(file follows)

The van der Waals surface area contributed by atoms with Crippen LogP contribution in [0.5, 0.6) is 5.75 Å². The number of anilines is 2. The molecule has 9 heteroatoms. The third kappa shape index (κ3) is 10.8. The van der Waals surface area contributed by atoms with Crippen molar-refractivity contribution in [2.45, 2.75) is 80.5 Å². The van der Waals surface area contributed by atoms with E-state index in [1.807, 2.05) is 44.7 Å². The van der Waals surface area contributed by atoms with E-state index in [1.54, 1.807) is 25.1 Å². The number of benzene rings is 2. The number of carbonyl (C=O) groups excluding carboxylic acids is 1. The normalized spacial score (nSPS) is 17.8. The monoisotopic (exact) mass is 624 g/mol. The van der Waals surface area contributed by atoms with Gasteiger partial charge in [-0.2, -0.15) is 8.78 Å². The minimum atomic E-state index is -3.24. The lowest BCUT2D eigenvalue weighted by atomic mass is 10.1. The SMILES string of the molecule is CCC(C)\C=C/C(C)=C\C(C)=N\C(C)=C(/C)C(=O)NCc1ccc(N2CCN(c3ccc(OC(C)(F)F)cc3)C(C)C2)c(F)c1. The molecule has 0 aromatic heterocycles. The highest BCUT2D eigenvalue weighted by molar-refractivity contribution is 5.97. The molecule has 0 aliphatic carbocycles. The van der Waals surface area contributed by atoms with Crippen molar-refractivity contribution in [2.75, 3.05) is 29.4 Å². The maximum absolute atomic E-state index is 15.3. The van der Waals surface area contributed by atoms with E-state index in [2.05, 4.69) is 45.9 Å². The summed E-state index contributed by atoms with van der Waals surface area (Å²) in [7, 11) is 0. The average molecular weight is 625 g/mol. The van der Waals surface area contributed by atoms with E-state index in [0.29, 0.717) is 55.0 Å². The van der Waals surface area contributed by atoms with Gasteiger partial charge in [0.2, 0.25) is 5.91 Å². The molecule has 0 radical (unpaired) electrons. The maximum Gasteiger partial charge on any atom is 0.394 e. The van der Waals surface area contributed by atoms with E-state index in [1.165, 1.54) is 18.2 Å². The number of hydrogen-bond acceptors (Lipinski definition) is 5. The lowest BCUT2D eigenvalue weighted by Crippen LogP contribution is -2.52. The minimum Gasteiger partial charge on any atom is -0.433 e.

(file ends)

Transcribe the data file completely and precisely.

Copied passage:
The van der Waals surface area contributed by atoms with Crippen LogP contribution in [0.5, 0.6) is 5.75 Å². The number of anilines is 2. The molecule has 9 heteroatoms. The third kappa shape index (κ3) is 10.8. The van der Waals surface area contributed by atoms with Crippen molar-refractivity contribution in [2.45, 2.75) is 80.5 Å². The van der Waals surface area contributed by atoms with E-state index in [1.807, 2.05) is 44.7 Å². The van der Waals surface area contributed by atoms with E-state index in [1.54, 1.807) is 25.1 Å². The number of benzene rings is 2. The number of carbonyl (C=O) groups excluding carboxylic acids is 1. The normalized spacial score (nSPS) is 17.8. The monoisotopic (exact) mass is 624 g/mol. The van der Waals surface area contributed by atoms with Gasteiger partial charge in [-0.2, -0.15) is 8.78 Å². The minimum atomic E-state index is -3.24. The lowest BCUT2D eigenvalue weighted by atomic mass is 10.1. The SMILES string of the molecule is CCC(C)\C=C/C(C)=C\C(C)=N\C(C)=C(/C)C(=O)NCc1ccc(N2CCN(c3ccc(OC(C)(F)F)cc3)C(C)C2)c(F)c1. The molecule has 0 aromatic heterocycles. The highest BCUT2D eigenvalue weighted by molar-refractivity contribution is 5.97. The molecule has 0 aliphatic carbocycles. The van der Waals surface area contributed by atoms with Crippen molar-refractivity contribution in [2.75, 3.05) is 29.4 Å². The maximum absolute atomic E-state index is 15.3. The van der Waals surface area contributed by atoms with E-state index in [2.05, 4.69) is 45.9 Å². The summed E-state index contributed by atoms with van der Waals surface area (Å²) in [7, 11) is 0. The average molecular weight is 625 g/mol. The van der Waals surface area contributed by atoms with E-state index in [0.29, 0.717) is 55.0 Å². The van der Waals surface area contributed by atoms with Gasteiger partial charge in [0.2, 0.25) is 5.91 Å². The molecule has 0 radical (unpaired) electrons. The maximum Gasteiger partial charge on any atom is 0.394 e. The van der Waals surface area contributed by atoms with E-state index in [1.165, 1.54) is 18.2 Å². The number of hydrogen-bond acceptors (Lipinski definition) is 5. The lowest BCUT2D eigenvalue weighted by Crippen LogP contribution is -2.52. The minimum Gasteiger partial charge on any atom is -0.433 e.